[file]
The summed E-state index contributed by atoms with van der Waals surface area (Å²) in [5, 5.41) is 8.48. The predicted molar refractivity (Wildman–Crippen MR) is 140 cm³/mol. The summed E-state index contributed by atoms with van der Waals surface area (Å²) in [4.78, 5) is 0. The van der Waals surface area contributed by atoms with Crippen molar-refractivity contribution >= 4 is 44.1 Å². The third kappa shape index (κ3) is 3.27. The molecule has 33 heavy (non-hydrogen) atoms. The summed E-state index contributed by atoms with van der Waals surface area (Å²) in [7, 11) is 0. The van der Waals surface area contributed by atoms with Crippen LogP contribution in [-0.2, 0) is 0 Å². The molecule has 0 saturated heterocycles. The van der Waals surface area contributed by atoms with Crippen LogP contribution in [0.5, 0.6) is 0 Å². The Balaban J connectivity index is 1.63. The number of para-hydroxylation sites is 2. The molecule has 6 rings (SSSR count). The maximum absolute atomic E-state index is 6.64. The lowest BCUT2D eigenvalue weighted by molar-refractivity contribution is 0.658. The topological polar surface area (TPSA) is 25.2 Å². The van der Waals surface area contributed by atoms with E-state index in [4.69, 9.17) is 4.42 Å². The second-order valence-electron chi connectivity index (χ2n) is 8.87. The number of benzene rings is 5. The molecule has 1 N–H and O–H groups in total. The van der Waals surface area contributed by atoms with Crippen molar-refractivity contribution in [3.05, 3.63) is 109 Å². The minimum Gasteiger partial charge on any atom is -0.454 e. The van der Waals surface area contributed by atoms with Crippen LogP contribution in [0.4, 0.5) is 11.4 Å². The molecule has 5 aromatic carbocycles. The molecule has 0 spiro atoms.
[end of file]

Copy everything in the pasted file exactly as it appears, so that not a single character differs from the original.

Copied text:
The summed E-state index contributed by atoms with van der Waals surface area (Å²) in [5, 5.41) is 8.48. The predicted molar refractivity (Wildman–Crippen MR) is 140 cm³/mol. The summed E-state index contributed by atoms with van der Waals surface area (Å²) in [4.78, 5) is 0. The van der Waals surface area contributed by atoms with Crippen molar-refractivity contribution >= 4 is 44.1 Å². The third kappa shape index (κ3) is 3.27. The molecule has 33 heavy (non-hydrogen) atoms. The summed E-state index contributed by atoms with van der Waals surface area (Å²) in [7, 11) is 0. The van der Waals surface area contributed by atoms with Crippen LogP contribution in [-0.2, 0) is 0 Å². The molecule has 0 saturated heterocycles. The van der Waals surface area contributed by atoms with Crippen LogP contribution in [0.5, 0.6) is 0 Å². The Balaban J connectivity index is 1.63. The number of para-hydroxylation sites is 2. The molecule has 6 rings (SSSR count). The maximum absolute atomic E-state index is 6.64. The lowest BCUT2D eigenvalue weighted by molar-refractivity contribution is 0.658. The topological polar surface area (TPSA) is 25.2 Å². The van der Waals surface area contributed by atoms with E-state index in [4.69, 9.17) is 4.42 Å². The second-order valence-electron chi connectivity index (χ2n) is 8.87. The number of benzene rings is 5. The molecule has 1 N–H and O–H groups in total. The van der Waals surface area contributed by atoms with Crippen molar-refractivity contribution in [3.05, 3.63) is 109 Å². The minimum Gasteiger partial charge on any atom is -0.454 e. The van der Waals surface area contributed by atoms with Crippen LogP contribution in [0.4, 0.5) is 11.4 Å². The molecule has 5 aromatic carbocycles. The molecule has 0 spiro atoms.